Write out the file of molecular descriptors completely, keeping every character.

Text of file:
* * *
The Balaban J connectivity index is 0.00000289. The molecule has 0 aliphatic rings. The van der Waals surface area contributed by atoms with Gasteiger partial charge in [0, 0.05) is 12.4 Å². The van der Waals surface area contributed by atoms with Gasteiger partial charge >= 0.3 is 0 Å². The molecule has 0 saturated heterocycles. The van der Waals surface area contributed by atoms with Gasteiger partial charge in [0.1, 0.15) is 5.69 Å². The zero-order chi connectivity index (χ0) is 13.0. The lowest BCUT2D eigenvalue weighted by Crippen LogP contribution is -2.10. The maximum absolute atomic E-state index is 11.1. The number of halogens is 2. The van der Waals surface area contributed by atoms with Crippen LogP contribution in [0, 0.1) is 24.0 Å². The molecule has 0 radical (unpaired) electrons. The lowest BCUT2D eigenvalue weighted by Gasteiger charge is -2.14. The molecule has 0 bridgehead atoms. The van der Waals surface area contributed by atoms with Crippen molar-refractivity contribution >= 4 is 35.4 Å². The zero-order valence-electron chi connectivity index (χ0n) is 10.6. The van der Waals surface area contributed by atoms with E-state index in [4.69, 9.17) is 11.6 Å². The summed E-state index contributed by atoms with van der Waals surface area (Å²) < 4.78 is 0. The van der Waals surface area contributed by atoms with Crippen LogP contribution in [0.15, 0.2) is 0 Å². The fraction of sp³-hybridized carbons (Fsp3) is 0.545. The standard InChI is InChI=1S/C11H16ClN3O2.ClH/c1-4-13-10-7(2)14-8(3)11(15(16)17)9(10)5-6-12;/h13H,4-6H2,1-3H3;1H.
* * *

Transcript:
The Balaban J connectivity index is 0.00000289. The molecule has 0 aliphatic rings. The van der Waals surface area contributed by atoms with Gasteiger partial charge in [0, 0.05) is 12.4 Å². The van der Waals surface area contributed by atoms with Gasteiger partial charge >= 0.3 is 0 Å². The molecule has 0 saturated heterocycles. The van der Waals surface area contributed by atoms with Gasteiger partial charge in [0.1, 0.15) is 5.69 Å². The zero-order chi connectivity index (χ0) is 13.0. The lowest BCUT2D eigenvalue weighted by Crippen LogP contribution is -2.10. The maximum absolute atomic E-state index is 11.1. The number of halogens is 2. The van der Waals surface area contributed by atoms with Crippen LogP contribution in [0, 0.1) is 24.0 Å². The molecule has 0 radical (unpaired) electrons. The lowest BCUT2D eigenvalue weighted by Gasteiger charge is -2.14. The molecule has 0 bridgehead atoms. The van der Waals surface area contributed by atoms with Crippen molar-refractivity contribution >= 4 is 35.4 Å². The zero-order valence-electron chi connectivity index (χ0n) is 10.6. The van der Waals surface area contributed by atoms with E-state index in [4.69, 9.17) is 11.6 Å². The summed E-state index contributed by atoms with van der Waals surface area (Å²) < 4.78 is 0. The van der Waals surface area contributed by atoms with Crippen LogP contribution in [0.15, 0.2) is 0 Å². The fraction of sp³-hybridized carbons (Fsp3) is 0.545. The standard InChI is InChI=1S/C11H16ClN3O2.ClH/c1-4-13-10-7(2)14-8(3)11(15(16)17)9(10)5-6-12;/h13H,4-6H2,1-3H3;1H.